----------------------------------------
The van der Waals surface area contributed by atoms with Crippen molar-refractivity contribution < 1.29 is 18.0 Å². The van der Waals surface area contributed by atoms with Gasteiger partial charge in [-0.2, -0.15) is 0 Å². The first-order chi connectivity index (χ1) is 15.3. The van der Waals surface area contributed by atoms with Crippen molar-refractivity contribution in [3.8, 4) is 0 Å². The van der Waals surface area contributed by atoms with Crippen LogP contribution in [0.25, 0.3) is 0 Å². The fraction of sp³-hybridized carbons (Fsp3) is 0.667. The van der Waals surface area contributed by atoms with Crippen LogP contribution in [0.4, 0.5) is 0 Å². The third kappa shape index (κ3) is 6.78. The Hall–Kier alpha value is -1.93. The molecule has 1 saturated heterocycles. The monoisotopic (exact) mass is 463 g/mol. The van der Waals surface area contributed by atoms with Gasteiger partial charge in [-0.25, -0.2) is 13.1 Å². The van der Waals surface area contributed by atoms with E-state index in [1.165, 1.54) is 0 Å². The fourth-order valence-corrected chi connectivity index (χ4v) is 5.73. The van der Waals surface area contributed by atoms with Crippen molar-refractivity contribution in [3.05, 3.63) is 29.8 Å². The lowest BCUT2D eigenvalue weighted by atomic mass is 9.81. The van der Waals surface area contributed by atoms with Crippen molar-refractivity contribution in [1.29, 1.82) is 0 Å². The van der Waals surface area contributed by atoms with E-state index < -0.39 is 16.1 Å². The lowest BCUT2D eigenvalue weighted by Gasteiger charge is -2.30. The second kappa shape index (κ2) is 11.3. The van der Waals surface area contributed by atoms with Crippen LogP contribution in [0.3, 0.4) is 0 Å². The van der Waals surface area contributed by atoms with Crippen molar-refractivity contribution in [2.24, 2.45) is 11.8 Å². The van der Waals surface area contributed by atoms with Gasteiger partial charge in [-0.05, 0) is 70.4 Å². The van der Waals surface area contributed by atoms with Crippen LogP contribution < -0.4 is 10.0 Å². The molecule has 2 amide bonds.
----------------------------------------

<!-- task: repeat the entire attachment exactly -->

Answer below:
The van der Waals surface area contributed by atoms with Crippen molar-refractivity contribution < 1.29 is 18.0 Å². The van der Waals surface area contributed by atoms with Gasteiger partial charge in [-0.2, -0.15) is 0 Å². The first-order chi connectivity index (χ1) is 15.3. The van der Waals surface area contributed by atoms with Crippen molar-refractivity contribution in [3.8, 4) is 0 Å². The van der Waals surface area contributed by atoms with Crippen LogP contribution in [0.25, 0.3) is 0 Å². The fraction of sp³-hybridized carbons (Fsp3) is 0.667. The van der Waals surface area contributed by atoms with Crippen LogP contribution in [0.4, 0.5) is 0 Å². The third kappa shape index (κ3) is 6.78. The Hall–Kier alpha value is -1.93. The molecule has 1 saturated heterocycles. The monoisotopic (exact) mass is 463 g/mol. The van der Waals surface area contributed by atoms with Gasteiger partial charge in [-0.25, -0.2) is 13.1 Å². The van der Waals surface area contributed by atoms with E-state index in [1.165, 1.54) is 0 Å². The fourth-order valence-corrected chi connectivity index (χ4v) is 5.73. The van der Waals surface area contributed by atoms with Crippen molar-refractivity contribution in [3.05, 3.63) is 29.8 Å². The lowest BCUT2D eigenvalue weighted by atomic mass is 9.81. The van der Waals surface area contributed by atoms with Crippen molar-refractivity contribution in [1.29, 1.82) is 0 Å². The van der Waals surface area contributed by atoms with E-state index < -0.39 is 16.1 Å². The lowest BCUT2D eigenvalue weighted by Gasteiger charge is -2.30. The second kappa shape index (κ2) is 11.3. The van der Waals surface area contributed by atoms with Crippen LogP contribution in [0.3, 0.4) is 0 Å². The van der Waals surface area contributed by atoms with Crippen molar-refractivity contribution in [2.24, 2.45) is 11.8 Å². The van der Waals surface area contributed by atoms with Gasteiger partial charge in [-0.05, 0) is 70.4 Å². The van der Waals surface area contributed by atoms with Crippen LogP contribution < -0.4 is 10.0 Å². The molecule has 2 amide bonds.